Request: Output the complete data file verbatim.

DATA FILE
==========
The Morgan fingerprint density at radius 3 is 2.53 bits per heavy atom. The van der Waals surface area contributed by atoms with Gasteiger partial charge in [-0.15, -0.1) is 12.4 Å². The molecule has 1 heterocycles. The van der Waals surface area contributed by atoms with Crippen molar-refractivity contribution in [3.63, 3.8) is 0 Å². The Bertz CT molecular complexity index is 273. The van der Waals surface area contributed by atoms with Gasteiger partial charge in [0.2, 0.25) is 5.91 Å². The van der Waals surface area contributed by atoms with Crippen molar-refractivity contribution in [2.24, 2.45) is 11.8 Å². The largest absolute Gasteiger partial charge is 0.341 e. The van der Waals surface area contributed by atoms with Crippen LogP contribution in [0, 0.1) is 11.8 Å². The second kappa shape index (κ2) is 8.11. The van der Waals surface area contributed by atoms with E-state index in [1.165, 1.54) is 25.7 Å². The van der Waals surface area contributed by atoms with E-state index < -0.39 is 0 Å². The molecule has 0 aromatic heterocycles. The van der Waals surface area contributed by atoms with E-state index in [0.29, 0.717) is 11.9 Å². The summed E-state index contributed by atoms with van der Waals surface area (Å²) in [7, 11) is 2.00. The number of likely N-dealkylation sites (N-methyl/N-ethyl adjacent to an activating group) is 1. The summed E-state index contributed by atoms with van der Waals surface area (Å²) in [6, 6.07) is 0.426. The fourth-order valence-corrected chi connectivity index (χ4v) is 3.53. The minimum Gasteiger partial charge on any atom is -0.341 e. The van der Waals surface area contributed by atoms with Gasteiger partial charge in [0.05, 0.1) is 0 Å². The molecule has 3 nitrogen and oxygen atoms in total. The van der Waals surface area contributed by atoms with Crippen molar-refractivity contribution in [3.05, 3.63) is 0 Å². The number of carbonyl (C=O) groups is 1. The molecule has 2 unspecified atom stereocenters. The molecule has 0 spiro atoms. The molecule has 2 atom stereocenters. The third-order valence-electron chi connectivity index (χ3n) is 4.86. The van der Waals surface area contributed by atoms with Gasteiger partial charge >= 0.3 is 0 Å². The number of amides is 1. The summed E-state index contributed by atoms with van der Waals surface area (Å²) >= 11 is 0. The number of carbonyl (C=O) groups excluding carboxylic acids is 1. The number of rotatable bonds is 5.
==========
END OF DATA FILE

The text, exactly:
The Morgan fingerprint density at radius 3 is 2.53 bits per heavy atom. The van der Waals surface area contributed by atoms with Gasteiger partial charge in [-0.15, -0.1) is 12.4 Å². The molecule has 1 heterocycles. The van der Waals surface area contributed by atoms with Crippen molar-refractivity contribution in [3.63, 3.8) is 0 Å². The Bertz CT molecular complexity index is 273. The van der Waals surface area contributed by atoms with Gasteiger partial charge in [0.2, 0.25) is 5.91 Å². The van der Waals surface area contributed by atoms with Crippen molar-refractivity contribution in [2.24, 2.45) is 11.8 Å². The largest absolute Gasteiger partial charge is 0.341 e. The van der Waals surface area contributed by atoms with Crippen LogP contribution in [0, 0.1) is 11.8 Å². The second kappa shape index (κ2) is 8.11. The van der Waals surface area contributed by atoms with E-state index in [1.165, 1.54) is 25.7 Å². The van der Waals surface area contributed by atoms with E-state index < -0.39 is 0 Å². The molecule has 0 aromatic heterocycles. The van der Waals surface area contributed by atoms with E-state index in [0.29, 0.717) is 11.9 Å². The summed E-state index contributed by atoms with van der Waals surface area (Å²) in [7, 11) is 2.00. The number of likely N-dealkylation sites (N-methyl/N-ethyl adjacent to an activating group) is 1. The summed E-state index contributed by atoms with van der Waals surface area (Å²) in [6, 6.07) is 0.426. The fourth-order valence-corrected chi connectivity index (χ4v) is 3.53. The minimum Gasteiger partial charge on any atom is -0.341 e. The van der Waals surface area contributed by atoms with Gasteiger partial charge in [0.05, 0.1) is 0 Å². The molecule has 3 nitrogen and oxygen atoms in total. The van der Waals surface area contributed by atoms with Crippen molar-refractivity contribution in [3.05, 3.63) is 0 Å². The number of carbonyl (C=O) groups is 1. The molecule has 2 unspecified atom stereocenters. The molecule has 0 spiro atoms. The molecule has 2 atom stereocenters. The third-order valence-electron chi connectivity index (χ3n) is 4.86. The van der Waals surface area contributed by atoms with Gasteiger partial charge >= 0.3 is 0 Å². The number of amides is 1. The summed E-state index contributed by atoms with van der Waals surface area (Å²) >= 11 is 0. The number of carbonyl (C=O) groups excluding carboxylic acids is 1. The number of rotatable bonds is 5.